With only days left before the truce between Hamas and Israel reached in June runs out, there is little sign that an extension is likely.
Potentially deadly game of brinkmanship replaces truce
RAMALLAH // With only days left before the truce between Hamas and Israel reached in June runs out, there is little sign that an extension is likely. Both sides have been posturing furiously to suggest that neither needs the calm even if, in reality, both want it. The two sides have sent mixed signals about their intentions for when the truce runs out on Dec 19. Israel dispatched a senior defence ministry official to Cairo for talks even as other officials were careful to warn that the country would use force if and when it needed to. Meanwhile, crossings into Gaza for humanitarian supplies only open sporadically.
In Damascus, Khaled Meshaal, the exiled Hamas leader, said he did not expect any extension of the truce even as Gaza-based Hamas officials maintained they would not rule it out. Very low-level rocket fire across the border also continues sporadically. All options, in other words, are on the table, but time is running out for any formal decision to be announced. Even though both sides would appear to have firm interests in renewing the ceasefire, which has frayed in recent weeks, for their own reasons each are reluctant to settle for anything that could be construed as a climb down.
Hamas wants crossings into Gaza opened regularly and for more than just humanitarian goods, a stipulation Israel has failed to abide by since June. Although Hamas appears to have dropped its demand that the truce be extended to the West Bank and is merely seeking an extension of what was supposed to have been in place, Israeli ministers are wary of being seen as giving in to any demands by Hamas ahead of a general election in February.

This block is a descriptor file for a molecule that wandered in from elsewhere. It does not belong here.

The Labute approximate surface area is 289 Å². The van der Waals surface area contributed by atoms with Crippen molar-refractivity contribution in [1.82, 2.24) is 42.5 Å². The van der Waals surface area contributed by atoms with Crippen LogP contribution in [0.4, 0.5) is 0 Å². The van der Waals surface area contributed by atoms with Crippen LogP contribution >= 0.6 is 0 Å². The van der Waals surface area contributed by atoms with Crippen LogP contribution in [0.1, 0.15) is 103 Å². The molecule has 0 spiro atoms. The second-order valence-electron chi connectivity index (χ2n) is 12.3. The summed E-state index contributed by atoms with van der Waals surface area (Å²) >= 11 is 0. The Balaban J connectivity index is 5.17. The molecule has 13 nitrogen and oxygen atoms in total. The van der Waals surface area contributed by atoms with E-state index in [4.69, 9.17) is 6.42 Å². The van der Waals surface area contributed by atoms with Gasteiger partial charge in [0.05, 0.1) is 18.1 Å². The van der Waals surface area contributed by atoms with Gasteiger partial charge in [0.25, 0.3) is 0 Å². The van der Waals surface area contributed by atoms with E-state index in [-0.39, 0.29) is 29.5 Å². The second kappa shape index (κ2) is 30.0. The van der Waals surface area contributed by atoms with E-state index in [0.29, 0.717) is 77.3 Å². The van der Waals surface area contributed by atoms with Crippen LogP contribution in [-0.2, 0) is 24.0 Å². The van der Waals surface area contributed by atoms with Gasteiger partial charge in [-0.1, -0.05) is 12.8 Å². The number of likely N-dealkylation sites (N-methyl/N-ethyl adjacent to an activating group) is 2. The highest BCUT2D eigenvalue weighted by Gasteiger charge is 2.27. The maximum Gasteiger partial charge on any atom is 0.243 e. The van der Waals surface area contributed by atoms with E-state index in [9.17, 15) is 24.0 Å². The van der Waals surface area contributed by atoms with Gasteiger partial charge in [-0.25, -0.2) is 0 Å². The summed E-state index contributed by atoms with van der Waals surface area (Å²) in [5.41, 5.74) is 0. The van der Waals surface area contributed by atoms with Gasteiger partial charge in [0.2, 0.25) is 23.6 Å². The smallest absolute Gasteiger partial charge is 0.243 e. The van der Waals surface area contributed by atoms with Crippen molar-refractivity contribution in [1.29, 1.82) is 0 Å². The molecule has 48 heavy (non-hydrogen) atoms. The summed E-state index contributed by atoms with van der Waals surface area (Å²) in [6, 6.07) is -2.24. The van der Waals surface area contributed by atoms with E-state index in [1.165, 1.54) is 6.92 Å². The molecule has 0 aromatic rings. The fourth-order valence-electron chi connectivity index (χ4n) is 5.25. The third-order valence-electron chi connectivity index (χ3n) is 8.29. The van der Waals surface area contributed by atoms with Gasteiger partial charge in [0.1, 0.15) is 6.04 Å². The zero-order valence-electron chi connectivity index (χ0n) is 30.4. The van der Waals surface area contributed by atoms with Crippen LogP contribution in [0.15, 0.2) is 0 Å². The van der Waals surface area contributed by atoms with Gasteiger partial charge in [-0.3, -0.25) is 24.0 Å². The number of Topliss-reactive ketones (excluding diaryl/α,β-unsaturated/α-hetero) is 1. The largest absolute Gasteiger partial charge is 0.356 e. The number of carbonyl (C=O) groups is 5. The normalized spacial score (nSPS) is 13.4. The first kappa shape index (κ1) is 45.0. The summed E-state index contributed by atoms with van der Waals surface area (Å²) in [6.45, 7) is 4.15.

"Israeli public opinion is very hard line and right wing," said Danny Rubinstein, a veteran Israeli journalist, "and politicians want to appease them and talk about attacks and ending the truce." The election, however, is also a reason for Israel to want to preserve quiet around Gaza. Mr Rubinstein said the Israeli government was keen to maintain the calm and there is clearly little appetite among the current crop of ministers and army brass for an extended operation in Gaza that is likely to prove costly both in human and financial terms.
Hence a stalemate has developed in which neither side wants to be seen to lose face while both share an interest in extending the truce. Compounding the problem, said Mkhaimar Abusada, a Gaza-based political analyst, is that Egypt, which mediated the last truce, is reluctant to get involved again. "Egypt is angry with Hamas for boycotting the national dialogue last month and with Israel for not living up to its commitments under the [expiring] truce," said Mr Abusada, who does not foresee a formal renewal of the pact.
"My sense is that we may witness a short-term collapse of the truce right after December 19 to be followed by Arab or international intervention to restore calm," he said. "I think it will become a much more unofficial truce after that, maybe with secret negotiations that will not be followed by any official declarations." Mr Rubinstein also believed that the most likely scenario was an unofficial extension. The danger with such an arrangement, however, is that it is much easier to break. Most importantly, absent an easing of the closure on Gaza, it will be difficult for Hamas to clamp down on other factions.
Gazans have in recent weeks been under severe pressure as a result of Israeli closures that have kept the impoverished strip of land on the brink of starvation. While the closures have eased somewhat in recent weeks, crossings open sporadically at best and international aid organisations continue to warn of a full-blown humanitarian disaster should the blockade not be loosened more consistently. Without such relief it will not take long for low-level violence to heat up. Certainly there will be very little incentive for Hamas to restrain other groups from firing rockets across the border. This, in turn, will increase the pressure on the Israeli government for a major military operation.
A full resumption of violence will also render any reconciliation between the West Bank Palestinian Authority under Mahmoud Abbas, the Palestinian president, and Hamas in Gaza impossible. Aides to Mr Abbas said yesterday that the president was preparing to announce dates for early presidential and parliamentary elections. Dates would be announced early in the new year absent any reconciliation agreement, said aides. But a full-scale resumption of hostilities in and around Gaza will make both reconciliation and early elections impossible.